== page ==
“With its organic nature, fire is a beautiful element to capture in slow motion. I performed this test as an experiment with the overcranking mode on the Sony FS700 camera (240fps/480fps) in order to directly compare the results to ‘Incendium’ where the slow motion was interpolated using Twixtor and shot on Canon 7D (60fps): vimeo.com/21919856”
These cute little sculpture versions of children’s drawings are the work of a company called Crayon Creatures. Pictured here are a Giraffied Llama and a Hamster on a Speed Boat, both of which are completely awesome.
The service is available to purchase online. After uploading a scanned image of your child’s drawing you’ll receive a 3D sandstone sculpture depicting the artwork by mail.
“Children drawings are weird and beautiful. Kids produce an immense amount of drawings that populate fridges, living rooms and workspaces of parents, family & friends. Those drawings are amazing, We love them. We will bring to life the kid’s artwork by modeling a digital sculpture and turning it into a real object using 3D Printing technology.”
[via Laughing Squid]
Toast and smiles are both awesome, so we love the Smile Cooking Toaster, designed by Xu Yan Xiang. From the elegant, transparent design to the cheerful faces and, of course, the delicious toast you get to eat, just knowing that someone designed this gadget makes us happier.
[via Yanko Design]
Is the world melting? Are these stills from an upcoming science fiction movie? Afraid not. It’s Google Earth experiencing an image-mapping glitch, thus creating some entertaining visual hiccups.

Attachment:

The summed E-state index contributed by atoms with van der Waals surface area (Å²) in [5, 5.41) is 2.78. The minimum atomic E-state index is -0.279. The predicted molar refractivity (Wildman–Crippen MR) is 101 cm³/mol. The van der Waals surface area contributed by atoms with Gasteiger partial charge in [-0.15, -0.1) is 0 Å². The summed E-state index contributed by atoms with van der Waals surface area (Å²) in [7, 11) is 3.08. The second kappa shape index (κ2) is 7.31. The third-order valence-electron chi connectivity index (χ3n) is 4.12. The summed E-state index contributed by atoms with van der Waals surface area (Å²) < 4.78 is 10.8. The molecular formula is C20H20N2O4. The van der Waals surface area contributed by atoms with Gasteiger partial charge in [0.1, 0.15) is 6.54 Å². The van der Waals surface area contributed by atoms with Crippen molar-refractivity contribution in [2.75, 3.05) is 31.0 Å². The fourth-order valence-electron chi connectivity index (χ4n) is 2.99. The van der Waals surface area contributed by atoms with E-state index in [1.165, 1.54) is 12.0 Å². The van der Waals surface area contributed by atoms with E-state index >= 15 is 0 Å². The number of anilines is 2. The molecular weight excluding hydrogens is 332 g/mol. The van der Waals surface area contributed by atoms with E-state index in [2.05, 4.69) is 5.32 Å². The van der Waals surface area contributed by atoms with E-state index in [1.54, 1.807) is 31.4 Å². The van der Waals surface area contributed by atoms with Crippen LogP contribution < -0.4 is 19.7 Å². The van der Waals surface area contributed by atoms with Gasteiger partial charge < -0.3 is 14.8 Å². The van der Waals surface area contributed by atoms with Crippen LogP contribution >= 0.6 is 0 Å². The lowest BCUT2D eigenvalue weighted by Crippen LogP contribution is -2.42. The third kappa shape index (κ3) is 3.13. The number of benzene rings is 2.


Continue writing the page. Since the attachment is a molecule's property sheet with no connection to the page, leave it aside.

3D Images like those in Google Earth are generated through a process called texture mapping. Texture mapping is a technology developed by Ed Catmull in the 1970’s. In 3D modeling, a texture map is a flat image that gets applied to the surface of a 3D model, like a label on a can or a bottle of soda. Textures typically represent a flat expanse with very little depth of field, meant to mimic surface properties of an object. Textures are more like a scan than a photograph. The surface represented in a texture coincides with the surface of the picture plane, unlike a photograph that represents a space beyond the picture plane. This difference might be summed up another way: we see through a photograph, we look at a texture. This is an important distinction in 3D modeling, because textures are stretched across the surface of a 3D model, in essence becoming the skin for the model.
Google Earth’s textures however, are not shallow or flat. They are photographs that we look through into a space represented beyond-a space our brain interprets as having three dimensions and depth. We see space in the aerial photographs because of light and shadows and because of our prior knowledge of experienced space. When these photographs get distorted and stretched across the 3D topography of the earth, we are both looking at the distorted picture plane, and through the same picture plane at the space depicted in the texture. In other words, we are looking at two spaces simultaneously. Most of the time this doubling of spaces in Google Earth goes unnoticed, but sometimes the two spaces are so different, that things look strange, vertiginous, or plain wrong. But they’re not wrong. They reveal Google’s system used to map the earth -The Universal Texture.